Not only is setup quick and easy (+/- 20 minutes), it can be half the fun of the game. Brainstorming with friends can lead to really interesting interpretations of often intentionally vague relationship details, and sensing the possibilities for conflict and drama that bubble to the surface during the process keeps everyone engaged and excited. Take the set up for my first game as an example. Three friends and I chose to use the Main Street playset which captures the feeling of “a nice southern town.” The image below displays the relationship details we generated from that playset (as well as the names of the characters we built around them).
As you can see, the language offered by the game is extremely flexible. It left itself wide open for us to determine just what this network of dubious integrity looked like in practice. As details were chosen and placed, we continuously modified our interpretation of the picture they were painting until we arrived at a cohesive understanding of the story in which we found ourselves.
Old friends and good-for nothings Vernon and Amadeus have concocted a brilliant get-rich-quick scheme: they are going to whack old-timer Reverend Cranston and make off with his large stash of drugs and cash. Rev. Cranston? Drugs and cash? Indeed. As a dealer (and casual user), Cranston is making an effort to up his game, and cashflow has increased as a result. Not many people would believe it, but our hoodlums have a unique in. Amadeus has for some time been receiving “counseling” from the good reverend after Sunday service. Cranston has come to trust Amadeus as a loyal customer and potential underling and has revealed his ambitions to the younger man. The one critical detail he has failed to relate, however, is the location of his growing horde. If Vernon and Amadeus can uncover this secret, they will be home free to execute their master plan.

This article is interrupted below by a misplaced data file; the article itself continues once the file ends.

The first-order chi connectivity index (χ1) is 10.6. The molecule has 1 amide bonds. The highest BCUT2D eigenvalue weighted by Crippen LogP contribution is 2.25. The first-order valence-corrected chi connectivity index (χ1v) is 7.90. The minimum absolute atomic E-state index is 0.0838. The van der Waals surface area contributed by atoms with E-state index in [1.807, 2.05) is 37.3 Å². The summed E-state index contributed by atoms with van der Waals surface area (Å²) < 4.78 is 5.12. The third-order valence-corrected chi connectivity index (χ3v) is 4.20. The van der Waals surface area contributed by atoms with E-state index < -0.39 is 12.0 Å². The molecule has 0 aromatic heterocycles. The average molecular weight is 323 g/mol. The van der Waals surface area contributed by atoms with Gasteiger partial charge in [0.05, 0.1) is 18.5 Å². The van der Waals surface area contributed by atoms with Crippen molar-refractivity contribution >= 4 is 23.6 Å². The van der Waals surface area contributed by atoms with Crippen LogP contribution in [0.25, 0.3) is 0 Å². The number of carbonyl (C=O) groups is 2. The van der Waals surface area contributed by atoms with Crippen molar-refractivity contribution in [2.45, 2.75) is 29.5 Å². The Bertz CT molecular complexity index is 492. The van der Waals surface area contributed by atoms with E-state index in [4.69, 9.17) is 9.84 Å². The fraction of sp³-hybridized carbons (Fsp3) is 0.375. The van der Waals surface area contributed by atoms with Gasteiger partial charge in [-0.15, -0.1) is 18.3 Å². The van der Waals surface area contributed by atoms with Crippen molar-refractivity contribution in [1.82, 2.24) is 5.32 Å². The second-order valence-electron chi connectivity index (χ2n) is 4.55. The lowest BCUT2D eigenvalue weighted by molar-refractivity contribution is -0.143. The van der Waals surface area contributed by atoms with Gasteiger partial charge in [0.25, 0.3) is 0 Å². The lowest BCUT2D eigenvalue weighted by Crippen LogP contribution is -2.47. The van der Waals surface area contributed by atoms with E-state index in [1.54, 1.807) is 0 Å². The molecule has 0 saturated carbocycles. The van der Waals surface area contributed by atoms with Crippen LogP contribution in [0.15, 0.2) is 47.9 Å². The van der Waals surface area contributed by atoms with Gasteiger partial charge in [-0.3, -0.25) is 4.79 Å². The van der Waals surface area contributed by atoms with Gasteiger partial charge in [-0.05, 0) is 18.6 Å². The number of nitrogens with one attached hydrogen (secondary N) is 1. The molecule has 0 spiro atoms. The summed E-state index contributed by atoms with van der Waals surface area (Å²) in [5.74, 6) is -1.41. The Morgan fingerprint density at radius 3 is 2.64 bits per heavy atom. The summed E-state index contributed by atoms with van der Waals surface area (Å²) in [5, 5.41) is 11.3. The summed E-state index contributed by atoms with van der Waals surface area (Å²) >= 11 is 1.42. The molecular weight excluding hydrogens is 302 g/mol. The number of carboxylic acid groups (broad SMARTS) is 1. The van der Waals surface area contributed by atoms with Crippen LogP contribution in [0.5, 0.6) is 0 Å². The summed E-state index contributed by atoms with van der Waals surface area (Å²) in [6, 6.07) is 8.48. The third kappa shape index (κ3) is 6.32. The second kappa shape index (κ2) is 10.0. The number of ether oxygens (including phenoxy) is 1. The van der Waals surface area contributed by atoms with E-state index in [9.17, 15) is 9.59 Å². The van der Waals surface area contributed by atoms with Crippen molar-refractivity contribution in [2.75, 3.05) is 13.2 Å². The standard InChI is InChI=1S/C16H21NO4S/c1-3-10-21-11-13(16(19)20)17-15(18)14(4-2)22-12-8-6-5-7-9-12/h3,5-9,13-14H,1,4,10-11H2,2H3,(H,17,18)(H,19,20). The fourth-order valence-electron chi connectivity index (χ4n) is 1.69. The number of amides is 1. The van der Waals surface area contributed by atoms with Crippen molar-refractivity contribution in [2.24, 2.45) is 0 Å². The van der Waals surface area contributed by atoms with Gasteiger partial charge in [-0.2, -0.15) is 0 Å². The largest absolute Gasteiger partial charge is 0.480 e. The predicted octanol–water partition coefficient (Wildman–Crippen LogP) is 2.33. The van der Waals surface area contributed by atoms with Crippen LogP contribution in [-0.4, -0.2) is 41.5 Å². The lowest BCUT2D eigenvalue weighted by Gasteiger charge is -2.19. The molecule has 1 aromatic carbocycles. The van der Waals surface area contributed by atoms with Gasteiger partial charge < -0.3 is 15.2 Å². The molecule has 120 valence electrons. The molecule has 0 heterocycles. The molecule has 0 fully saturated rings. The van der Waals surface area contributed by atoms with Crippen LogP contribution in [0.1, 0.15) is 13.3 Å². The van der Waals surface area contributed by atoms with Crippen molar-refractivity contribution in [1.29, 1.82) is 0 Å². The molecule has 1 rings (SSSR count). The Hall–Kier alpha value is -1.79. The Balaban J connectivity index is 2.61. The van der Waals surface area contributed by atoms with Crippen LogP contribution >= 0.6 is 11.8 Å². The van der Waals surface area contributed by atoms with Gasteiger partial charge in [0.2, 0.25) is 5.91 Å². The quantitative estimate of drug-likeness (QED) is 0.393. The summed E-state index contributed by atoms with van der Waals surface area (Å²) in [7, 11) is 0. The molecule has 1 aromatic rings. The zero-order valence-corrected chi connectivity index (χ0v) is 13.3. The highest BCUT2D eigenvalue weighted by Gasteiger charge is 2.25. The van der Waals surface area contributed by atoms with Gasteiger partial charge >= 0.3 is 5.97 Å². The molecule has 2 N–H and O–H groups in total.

Unfortunately (depending upon your perspective), the entire sordid scenario is complicated, as usual, by a woman. Mary Jane Cranston, firefighter fetishist and beautiful daughter to the reverend, has caught the eye and ear of lovesick Amadeus. He has been captivated by her heavenly voice in the choir during his weekly visits to Peace Haven Church, but he dares not mention his infatuation to Vernon. Not only are Amadeus’ feelings for the girl making him second-guess his murderous intent, but Vernon has a history with her himself. Back when they led the church youth group together, Vernon attempted to seduce Mary Jane—going so far as to garb himself in firefighter gear he had gifted to her—but she rebuffed his advances. Even now, he is unable to illicit more than her annoyance with his continued forceful ploys for affection. If he had any idea of the thoughts running through the mind of his good friend, “Amadigglez,” he just might be compelled to unexpected and violent action.
Like I said, set up can be half the fun.
I’ll continue my examination of Fiasco next week with a closer look at the framework of play and actual game mechanics. I hope to see you there!